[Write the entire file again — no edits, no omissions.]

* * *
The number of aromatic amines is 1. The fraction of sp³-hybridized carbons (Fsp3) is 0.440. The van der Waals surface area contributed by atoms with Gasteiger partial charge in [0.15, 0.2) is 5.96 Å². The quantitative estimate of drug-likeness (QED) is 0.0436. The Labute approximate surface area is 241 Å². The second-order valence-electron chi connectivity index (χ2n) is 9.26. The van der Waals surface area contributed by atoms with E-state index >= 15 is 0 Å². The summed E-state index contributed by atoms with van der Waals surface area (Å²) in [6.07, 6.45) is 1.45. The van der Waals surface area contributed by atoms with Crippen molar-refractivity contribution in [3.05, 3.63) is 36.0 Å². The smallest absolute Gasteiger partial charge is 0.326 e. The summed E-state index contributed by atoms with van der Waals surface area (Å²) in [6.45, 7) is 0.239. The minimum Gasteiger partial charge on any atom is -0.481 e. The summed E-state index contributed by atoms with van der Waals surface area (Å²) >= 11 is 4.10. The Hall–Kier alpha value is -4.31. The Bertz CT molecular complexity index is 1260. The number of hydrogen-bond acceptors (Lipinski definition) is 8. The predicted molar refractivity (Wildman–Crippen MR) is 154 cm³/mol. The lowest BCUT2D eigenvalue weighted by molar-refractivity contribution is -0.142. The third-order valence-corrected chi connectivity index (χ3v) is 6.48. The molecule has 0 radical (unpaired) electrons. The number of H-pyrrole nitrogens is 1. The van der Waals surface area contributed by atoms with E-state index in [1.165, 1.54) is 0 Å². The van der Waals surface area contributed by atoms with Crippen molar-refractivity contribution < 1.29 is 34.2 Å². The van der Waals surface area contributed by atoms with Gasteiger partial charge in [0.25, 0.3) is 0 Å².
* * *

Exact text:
The number of aromatic amines is 1. The fraction of sp³-hybridized carbons (Fsp3) is 0.440. The van der Waals surface area contributed by atoms with Gasteiger partial charge in [0.15, 0.2) is 5.96 Å². The quantitative estimate of drug-likeness (QED) is 0.0436. The Labute approximate surface area is 241 Å². The second-order valence-electron chi connectivity index (χ2n) is 9.26. The van der Waals surface area contributed by atoms with E-state index >= 15 is 0 Å². The summed E-state index contributed by atoms with van der Waals surface area (Å²) in [6.07, 6.45) is 1.45. The van der Waals surface area contributed by atoms with Crippen molar-refractivity contribution in [3.05, 3.63) is 36.0 Å². The smallest absolute Gasteiger partial charge is 0.326 e. The summed E-state index contributed by atoms with van der Waals surface area (Å²) in [6.45, 7) is 0.239. The minimum Gasteiger partial charge on any atom is -0.481 e. The summed E-state index contributed by atoms with van der Waals surface area (Å²) >= 11 is 4.10. The Hall–Kier alpha value is -4.31. The Bertz CT molecular complexity index is 1260. The number of hydrogen-bond acceptors (Lipinski definition) is 8. The predicted molar refractivity (Wildman–Crippen MR) is 154 cm³/mol. The lowest BCUT2D eigenvalue weighted by molar-refractivity contribution is -0.142. The third-order valence-corrected chi connectivity index (χ3v) is 6.48. The molecule has 0 radical (unpaired) electrons. The number of H-pyrrole nitrogens is 1. The van der Waals surface area contributed by atoms with E-state index in [1.165, 1.54) is 0 Å². The van der Waals surface area contributed by atoms with Crippen molar-refractivity contribution < 1.29 is 34.2 Å². The van der Waals surface area contributed by atoms with Gasteiger partial charge in [0.25, 0.3) is 0 Å².